In this lighthearted memoir, radio personality, voice-over performer, pilot and hypnotist Summer (Lovin Touch, 2004, etc.) tells humorous stories to encourage seniors to happily traverse life with a whole lot of love.
Summer anoints himself the leader and spokesperson for what he calls the “Louie Louie Generation,” those “guys and gals” for whom the Kingsmen’s 1963 version of the rock ’n’ roll song captured the lust, energy and optimism of the times. As Summer sees it, members of this generation face a daily struggle for respect, recognition and happiness—a struggle exacerbated by the “Pimple People” (clueless, usually young folks) and the “Drab and Dreadful Drones” (older folks who slouch through life). Summer seeks to rally the troops and offers up a cornucopia of “wisdom” as Big Louie, the grand poobah of the Louie Louie Generation. He suggests, “We can’t change what is. But we can change what we think about what is, and what we do about it.” Another musing: “Honesty = The Truth + Maybe.” And, perhaps most important, “You know what Louie says when you still have some moving parts left: ‘move ’e’’’ m.’” And Big Louie apparently takes every chance he gets to move his parts with his wife, Barbara, whom he calls “Lady Wonder Wench” and met in the 1960s when he was the all-night deejay at WBZ radio in Boston. About her he says, “She plays with me and laughs. She makes me feel powerful because she lets me make her feel beautiful.” Summer adroitly covers the waterfront of topics relevant to seniors from work to retirement, from the slights of aging to the joys of fulfilled relationships. Some of his vignettes seem off topic, like his patriotic “E pluribus unum” and his story about recording funny phone messages. But the majority displays a keen sense of humor and a sharp understanding about how to live a happy, healthy and hot life. After all, “Louie Louie Generation guys and gals have a big advantage in figuring things out: it’s called been there, done that.”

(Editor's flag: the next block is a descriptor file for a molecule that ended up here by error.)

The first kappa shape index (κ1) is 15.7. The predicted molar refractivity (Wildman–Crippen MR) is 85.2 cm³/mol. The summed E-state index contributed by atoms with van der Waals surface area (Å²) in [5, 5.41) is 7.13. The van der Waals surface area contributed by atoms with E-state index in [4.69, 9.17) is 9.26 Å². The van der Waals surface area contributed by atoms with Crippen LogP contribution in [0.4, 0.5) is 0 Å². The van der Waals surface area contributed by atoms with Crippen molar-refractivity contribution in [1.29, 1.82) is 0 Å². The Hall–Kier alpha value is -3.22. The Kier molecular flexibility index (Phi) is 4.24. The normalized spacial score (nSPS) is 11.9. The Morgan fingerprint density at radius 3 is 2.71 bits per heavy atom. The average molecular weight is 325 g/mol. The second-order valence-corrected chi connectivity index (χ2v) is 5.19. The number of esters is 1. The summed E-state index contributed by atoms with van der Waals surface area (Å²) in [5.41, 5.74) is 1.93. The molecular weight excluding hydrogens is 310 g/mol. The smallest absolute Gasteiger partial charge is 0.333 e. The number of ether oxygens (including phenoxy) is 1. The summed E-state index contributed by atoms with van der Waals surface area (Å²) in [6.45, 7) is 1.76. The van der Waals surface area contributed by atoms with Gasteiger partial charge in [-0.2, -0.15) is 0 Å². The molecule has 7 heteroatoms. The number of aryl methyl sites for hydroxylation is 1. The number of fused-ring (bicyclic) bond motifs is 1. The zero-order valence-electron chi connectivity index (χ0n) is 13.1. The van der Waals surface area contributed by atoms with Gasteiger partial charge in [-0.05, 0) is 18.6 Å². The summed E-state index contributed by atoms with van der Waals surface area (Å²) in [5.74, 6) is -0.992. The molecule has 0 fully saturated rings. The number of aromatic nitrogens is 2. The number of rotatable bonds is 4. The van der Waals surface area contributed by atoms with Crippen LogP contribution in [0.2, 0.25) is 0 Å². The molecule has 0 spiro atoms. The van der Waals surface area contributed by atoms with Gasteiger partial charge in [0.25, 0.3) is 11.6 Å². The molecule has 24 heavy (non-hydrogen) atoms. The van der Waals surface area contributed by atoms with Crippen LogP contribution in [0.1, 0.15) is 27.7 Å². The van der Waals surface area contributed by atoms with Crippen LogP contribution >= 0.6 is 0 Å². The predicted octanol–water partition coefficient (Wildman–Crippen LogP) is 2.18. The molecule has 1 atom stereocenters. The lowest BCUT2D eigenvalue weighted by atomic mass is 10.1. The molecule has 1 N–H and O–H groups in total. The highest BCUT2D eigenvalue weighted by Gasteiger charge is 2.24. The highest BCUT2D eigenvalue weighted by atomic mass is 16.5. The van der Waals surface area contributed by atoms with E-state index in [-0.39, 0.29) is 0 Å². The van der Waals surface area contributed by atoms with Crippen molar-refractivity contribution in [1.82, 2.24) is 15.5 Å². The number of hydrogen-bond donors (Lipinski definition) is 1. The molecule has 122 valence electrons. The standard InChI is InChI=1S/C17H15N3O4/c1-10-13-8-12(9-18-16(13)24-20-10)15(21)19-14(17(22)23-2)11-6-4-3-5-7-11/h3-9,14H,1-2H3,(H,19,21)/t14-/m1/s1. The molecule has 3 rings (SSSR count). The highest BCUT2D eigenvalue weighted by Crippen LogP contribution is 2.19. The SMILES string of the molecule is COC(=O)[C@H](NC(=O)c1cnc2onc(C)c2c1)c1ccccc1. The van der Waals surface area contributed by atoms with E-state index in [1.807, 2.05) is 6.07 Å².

Laugh-out-loud advice for the AARP set.